If you’ve read my previous article on deferment and forbearance, then you’ll know that if you find yourself in difficult financial circumstances, there are options to deal with your student loans. Unfortunately, those options differ enormously depending on whether your student loans are federal or private.
For federal student loans, you’ve got a lot of flexibility. You may be able to defer your loans if you are unemployed and receiving unemployment benefits. Deferment is great because it allows you to postpone your payments, and interest that accrues is not added back to the principal until the deferment period ends. You just have to fill out a simple deferment application and, if you qualify, you’re approved. There are generally three years of economic hardship deferment available for federal student loan borrowers.
Economic hardship forbearance is another option for federal student loan borrowers. You don’t need to be receiving unemployment benefits to qualify, so it often is a good option for recent graduates who haven’t landed a full-time job. The biggest downside to forbearance is that, unlike deferment, interest is added back to the principal during the forbearance period. That means that your loan balance can grow more quickly the longer you remain in forbearance. However, forbearance is easy to obtain (no application required) and, like deferment, you have up to three years available.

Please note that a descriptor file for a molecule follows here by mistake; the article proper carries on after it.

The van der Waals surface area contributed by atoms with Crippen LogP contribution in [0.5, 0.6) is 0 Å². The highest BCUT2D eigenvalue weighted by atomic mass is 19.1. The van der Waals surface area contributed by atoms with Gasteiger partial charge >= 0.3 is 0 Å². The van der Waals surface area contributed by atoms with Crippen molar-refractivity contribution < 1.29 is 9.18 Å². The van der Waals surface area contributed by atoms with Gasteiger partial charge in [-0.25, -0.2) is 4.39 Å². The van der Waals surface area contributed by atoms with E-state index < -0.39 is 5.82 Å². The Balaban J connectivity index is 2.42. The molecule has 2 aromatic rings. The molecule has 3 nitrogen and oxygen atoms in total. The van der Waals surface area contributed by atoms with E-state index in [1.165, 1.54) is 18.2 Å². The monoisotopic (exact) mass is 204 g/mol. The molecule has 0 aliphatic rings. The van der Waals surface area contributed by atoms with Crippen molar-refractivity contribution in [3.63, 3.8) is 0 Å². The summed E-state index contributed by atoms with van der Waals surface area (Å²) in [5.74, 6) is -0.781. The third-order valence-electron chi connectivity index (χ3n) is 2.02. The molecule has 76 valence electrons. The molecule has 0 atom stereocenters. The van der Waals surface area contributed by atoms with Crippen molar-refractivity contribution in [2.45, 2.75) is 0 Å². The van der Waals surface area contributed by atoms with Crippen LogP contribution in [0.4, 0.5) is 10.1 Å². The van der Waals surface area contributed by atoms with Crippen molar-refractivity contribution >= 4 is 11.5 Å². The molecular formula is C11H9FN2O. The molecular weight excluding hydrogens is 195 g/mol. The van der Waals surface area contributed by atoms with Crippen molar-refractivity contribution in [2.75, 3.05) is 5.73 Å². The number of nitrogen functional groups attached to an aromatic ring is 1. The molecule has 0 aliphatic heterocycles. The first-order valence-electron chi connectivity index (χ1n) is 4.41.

Private student loans are a whole other ballgame. Private student loans in general have much more limited flexibility than federal student loans. Deferment is rarely an option, and forbearance is quite limited. If forbearance is available, your loan balance can rapidly balloon because private student loan interest rates tend to be higher than those of federal student loans.
To make matters worse, private lenders often take advantage of borrowers in untenable situations by forcing them to jump through hoops and pay fees. For example, many private lenders will require borrowers to complete complicated financial hardship applications showing all sources of income and all expenses, in order to determine “eligibility” for forbearance. This is, of course, a tedious exercise for an individual juggling several low-paying jobs or trying to find employment. Some private lenders will make borrowers re-apply for forbearance every few months, thus forcing borrowers to go through this process over and over again while they are dealing with the burdens of unemployment or under-employment.
On top of that, private lenders may even charge forbearance “fees.” To even begin the tedious forbearance application process, a borrower in financial distress may have to pay flat fees ($50, $100, sometimes more), money that does not go towards the loan in question but goes right into the pocket of the commercial lender. These borrowers are thus hit twice financially: first for the forbearance fee, and then for the interest that accumulates during the forbearance period.
Unfortunately, there’s just not a whole lot that can be done about this. Private lenders have a lot of power, and there is inadequate government regulation. To read more about how some are fighting back on this, check out this article.